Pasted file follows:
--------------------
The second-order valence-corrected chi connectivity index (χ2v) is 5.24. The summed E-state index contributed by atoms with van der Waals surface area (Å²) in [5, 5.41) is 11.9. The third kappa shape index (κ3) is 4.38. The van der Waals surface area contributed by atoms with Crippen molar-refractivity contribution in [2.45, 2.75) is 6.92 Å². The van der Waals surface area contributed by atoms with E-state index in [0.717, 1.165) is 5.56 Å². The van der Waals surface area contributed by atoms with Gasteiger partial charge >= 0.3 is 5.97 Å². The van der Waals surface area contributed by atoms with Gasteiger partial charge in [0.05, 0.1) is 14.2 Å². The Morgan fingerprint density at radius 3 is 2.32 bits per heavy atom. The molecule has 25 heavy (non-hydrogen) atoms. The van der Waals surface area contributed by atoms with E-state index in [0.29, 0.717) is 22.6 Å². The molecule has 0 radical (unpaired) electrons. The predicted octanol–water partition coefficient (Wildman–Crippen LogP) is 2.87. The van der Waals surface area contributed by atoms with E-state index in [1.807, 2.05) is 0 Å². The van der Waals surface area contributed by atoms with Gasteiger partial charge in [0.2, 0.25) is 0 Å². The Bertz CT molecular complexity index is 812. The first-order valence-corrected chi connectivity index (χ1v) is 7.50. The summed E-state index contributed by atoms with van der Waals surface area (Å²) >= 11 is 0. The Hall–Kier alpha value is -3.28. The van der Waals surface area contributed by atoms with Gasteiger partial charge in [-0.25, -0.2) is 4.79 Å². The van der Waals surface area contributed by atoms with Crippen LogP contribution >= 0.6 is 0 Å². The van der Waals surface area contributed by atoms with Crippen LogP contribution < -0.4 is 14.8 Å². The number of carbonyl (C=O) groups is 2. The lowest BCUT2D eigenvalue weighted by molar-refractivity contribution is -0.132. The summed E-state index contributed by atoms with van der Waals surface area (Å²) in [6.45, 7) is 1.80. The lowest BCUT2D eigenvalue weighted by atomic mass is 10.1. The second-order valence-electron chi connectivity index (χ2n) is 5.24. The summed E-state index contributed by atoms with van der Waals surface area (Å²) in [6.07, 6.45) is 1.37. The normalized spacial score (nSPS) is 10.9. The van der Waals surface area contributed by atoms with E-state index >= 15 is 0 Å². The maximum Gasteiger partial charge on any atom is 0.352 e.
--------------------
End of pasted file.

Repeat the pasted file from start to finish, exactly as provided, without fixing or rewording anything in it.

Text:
The second-order valence-corrected chi connectivity index (χ2v) is 5.24. The summed E-state index contributed by atoms with van der Waals surface area (Å²) in [5, 5.41) is 11.9. The third kappa shape index (κ3) is 4.38. The van der Waals surface area contributed by atoms with Crippen molar-refractivity contribution in [2.45, 2.75) is 6.92 Å². The van der Waals surface area contributed by atoms with E-state index in [0.717, 1.165) is 5.56 Å². The van der Waals surface area contributed by atoms with Gasteiger partial charge >= 0.3 is 5.97 Å². The van der Waals surface area contributed by atoms with Gasteiger partial charge in [0.05, 0.1) is 14.2 Å². The Morgan fingerprint density at radius 3 is 2.32 bits per heavy atom. The molecule has 25 heavy (non-hydrogen) atoms. The van der Waals surface area contributed by atoms with E-state index in [0.29, 0.717) is 22.6 Å². The molecule has 0 radical (unpaired) electrons. The predicted octanol–water partition coefficient (Wildman–Crippen LogP) is 2.87. The van der Waals surface area contributed by atoms with E-state index in [1.807, 2.05) is 0 Å². The van der Waals surface area contributed by atoms with Gasteiger partial charge in [0.2, 0.25) is 0 Å². The Bertz CT molecular complexity index is 812. The first-order valence-corrected chi connectivity index (χ1v) is 7.50. The summed E-state index contributed by atoms with van der Waals surface area (Å²) >= 11 is 0. The Hall–Kier alpha value is -3.28. The van der Waals surface area contributed by atoms with Gasteiger partial charge in [-0.25, -0.2) is 4.79 Å². The van der Waals surface area contributed by atoms with Crippen LogP contribution >= 0.6 is 0 Å². The van der Waals surface area contributed by atoms with Crippen LogP contribution < -0.4 is 14.8 Å². The number of carbonyl (C=O) groups is 2. The lowest BCUT2D eigenvalue weighted by molar-refractivity contribution is -0.132. The summed E-state index contributed by atoms with van der Waals surface area (Å²) in [6.45, 7) is 1.80. The lowest BCUT2D eigenvalue weighted by atomic mass is 10.1. The second-order valence-electron chi connectivity index (χ2n) is 5.24. The summed E-state index contributed by atoms with van der Waals surface area (Å²) in [6.07, 6.45) is 1.37. The normalized spacial score (nSPS) is 10.9. The van der Waals surface area contributed by atoms with E-state index >= 15 is 0 Å². The maximum Gasteiger partial charge on any atom is 0.352 e.